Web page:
You’re working in a spreadsheet and you want to use a function.

You write the formula, excited to get the results, then you see “Formula parse error” leaving you feeling confused and a little defeated.

Let’s cover what that actually means and what probably lead to that error message.

## What is a formula parse error?

A formula parse error happens when you enter a formula into a cell, and the spreadsheet software cannot understand what you want it to do.

It’s like trying to speak a different language without taking the time to learn it first.

The software can kind of make out what you’re saying, but not well enough to give you an accurate result.

There are two likely causes for this error: There’s a typo in your formula, or the order of operations is unclear.

We’ll go over some examples of each so that you can identify and fix them in your own formulas.

## Common Formula Parse Errors

Usually, a formula parse error happens because of:

**Incorrect syntax **– E.g.: Typing =+ instead of =, forgetting to put quotation marks around text values, putting two operators next to each other without anything in between them**Incomplete syntax **– E.g. Leaving out a parentheses.

Another reason why you may be getting these errors is that you’re trying to use text values where numbers are expected.

Let’s dive into the specific types of errors you may encounter:

**#N/A Error**

One of the most common errors is the #N/A error. It occurs when a formula can’t find what it’s looking for.

For example, if you’re using the VLOOKUP function to find a value in a table, and the value you’re looking for isn’t in the table, you’ll get the #N/A error.

**#DIV/0 Error**

This happens when you try to divide a number by zero.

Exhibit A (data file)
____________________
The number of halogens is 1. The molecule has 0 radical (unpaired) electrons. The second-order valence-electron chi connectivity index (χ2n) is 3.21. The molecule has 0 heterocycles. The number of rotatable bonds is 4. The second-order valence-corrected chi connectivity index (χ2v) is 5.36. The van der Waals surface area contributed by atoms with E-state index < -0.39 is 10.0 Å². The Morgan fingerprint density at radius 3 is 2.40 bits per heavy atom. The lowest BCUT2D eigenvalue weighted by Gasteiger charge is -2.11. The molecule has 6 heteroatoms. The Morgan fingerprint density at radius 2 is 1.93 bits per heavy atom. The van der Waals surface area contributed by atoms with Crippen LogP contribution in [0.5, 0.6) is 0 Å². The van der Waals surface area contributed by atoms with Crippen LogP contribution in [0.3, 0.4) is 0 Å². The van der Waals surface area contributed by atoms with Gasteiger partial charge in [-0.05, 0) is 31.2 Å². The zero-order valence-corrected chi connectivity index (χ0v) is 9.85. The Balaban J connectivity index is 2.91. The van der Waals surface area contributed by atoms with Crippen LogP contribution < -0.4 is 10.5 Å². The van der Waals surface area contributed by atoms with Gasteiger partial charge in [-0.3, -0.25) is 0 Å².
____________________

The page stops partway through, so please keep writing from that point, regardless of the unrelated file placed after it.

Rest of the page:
For example, if you have a formula =A17/B17 and the value in B17 is 0, you’ll get the #DIV/0! error.

**#REF! Error**

When a formula contains an invalid cell reference, you will get this error message.

For example, if you have a formula that references cells A17:A22 and you delete row 21, the formula will return the #REF! error because it no longer has a valid reference.

**#VALUE Error**

The #VALUE! error occurs when a formula contains an invalid value.

For example, if you have a formula that multiplies two cells and one of the cells contains text instead of a number, you’ll get this error.

**#NAME Error**

This error occurs when a formula contains an invalid name.

For example, if you have a named range called ” Prices” and you accidentally type “price” in your formula, you’ll get the #NAME? error.

**#NUM Error**

The #NUM! error occurs when a formula contains an invalid number.

Say you have a formula that divides two cells and the result is too large to be displayed, you’ll get this error.

Now that we know what can cause a formula parse error, let’s look at how we can fix them.

## How to Fix Formula Parse Errors

The best way to avoid getting formula parse errors is to carefully check your syntax as you type it out. If you’re not sure what order the operations should go in, refer back to the order of operations suggested by the software you’re using.

If you’re getting formula parse errors, here are some steps you can take to fix them:

- Check your formula inputs and make sure they’re correct.
- Use the IFERROR function and display a different result if an error occurs. E.g. “Not found.”
- Check your spelling and make sure all the parentheses are in the right places.
- Make sure you’re using the correct operators.
- Use cell references instead of hard coding values into your formulas.
- If you’re using text values, make sure they’re enclosed in quotation marks.

By following these steps, you can avoid formula parse errors and get accurate results from your formulas.

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